This booklet is part of the public awareness initiative by the Consumer Education and Protection Department, Reserve Bank of India and has been conceptualized by the office of Ombudsman, Mumbai-II.
> Fraudsters create a third-party phishing website which looks like an existing genuine website, such as – a bank’s website or an e-commerce website or a search engine, etc.
> Links to these websites are circulated by fraudsters through Short Message Service (SMS) / social media / email / Instant Messenger, etc.
> Many customers click on the link without checking the detailed Uniform Resource Locator (URL) and enter secure credentials such as Personal Identification Number (PIN), One Time Password (OTP), Password, etc., which are captured and used by the fraudsters.
> Do not click on unknown / unverified links and immediately delete such SMS / email sent by unknown sender to avoid accessing them by mistake in future.
> Unsubscribe the mails providing links to a bank / e-commerce / search engine website and block the sender’s e-mail ID, before deleting such emails.
> Always go to the official website of your bank / service provider. Carefully verify the website details especially where it requires entering financial credentials. Check for the secure sign (https with a padlock symbol) on the website before entering secure credentials.
> Check URLs and domain names received in emails for spelling errors. In case of suspicion, inform
> Imposters call or approach the customers through telephone call / social media posing as bankers / company executives / insurance agents / government officials, etc. To gain confidence, imposters share a few customer details such as the customer’s name or date of birth.
> In some cases, imposters pressurize / trick customers into sharing confidential details such as passwords / OTP / PIN / Card Verification Value (CVV) etc., by citing an urgency / emergency such as – need to block an unauthorised transaction, payment required to stop some penalty, an attractive discount, etc. These credentials are then used to defraud the customers.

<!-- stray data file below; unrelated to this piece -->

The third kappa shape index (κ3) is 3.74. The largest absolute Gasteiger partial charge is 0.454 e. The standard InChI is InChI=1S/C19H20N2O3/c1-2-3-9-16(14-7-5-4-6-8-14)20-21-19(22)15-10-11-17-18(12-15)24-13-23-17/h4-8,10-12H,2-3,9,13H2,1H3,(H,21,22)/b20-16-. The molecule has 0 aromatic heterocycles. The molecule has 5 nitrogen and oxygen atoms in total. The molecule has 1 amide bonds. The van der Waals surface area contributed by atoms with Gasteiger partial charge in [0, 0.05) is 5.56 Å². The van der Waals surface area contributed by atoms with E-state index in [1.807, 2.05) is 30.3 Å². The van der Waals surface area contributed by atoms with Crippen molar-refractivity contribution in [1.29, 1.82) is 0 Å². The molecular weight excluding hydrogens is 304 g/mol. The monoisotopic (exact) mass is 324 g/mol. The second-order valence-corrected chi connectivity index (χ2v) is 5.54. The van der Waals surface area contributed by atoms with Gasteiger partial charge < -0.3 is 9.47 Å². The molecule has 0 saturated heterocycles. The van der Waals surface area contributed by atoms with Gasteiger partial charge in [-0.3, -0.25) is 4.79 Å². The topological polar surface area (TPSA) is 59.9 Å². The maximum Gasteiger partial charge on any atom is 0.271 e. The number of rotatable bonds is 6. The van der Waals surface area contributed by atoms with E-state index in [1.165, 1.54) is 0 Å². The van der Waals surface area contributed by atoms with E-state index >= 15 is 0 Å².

> Bank officials / financial institutions / RBI / any genuine entity never ask customers to share confidential information such as username / password / card details / CVV / OTP.
> Never share these confidential details with anyone, even your own family members, and friends.
> Fraudsters pretend to be buyers on online sales platforms and show an interest in seller’s product/s. Many fraudsters pretend to be defence personnel posted in remote locations to gain confidence.
> Instead of paying money to the seller, they use the “request money” option through the Unified Payments Interface (UPI) app and insist that the seller approve the request by entering UPI PIN. Once the seller enters the PIN, money is transferred to the fraudster’s account
> Always be careful when you are buying or selling products using online sales platforms.
> Always remember that there is no need to enter PIN / password anywhere to receive money.
> If UPI or any other app requires you to enter PIN to complete a transaction, it means you will be sending money instead of receiving it.
> Fraudsters circulate through SMS / email / social media / Instant Messenger, etc., certain app links, masked to appear similar to the existing apps of authorised entities.
> Fraudsters trick the customer to click on such links which results in downloading of unknown / unverified apps on the customer’s mobile / laptop / desktop, etc.,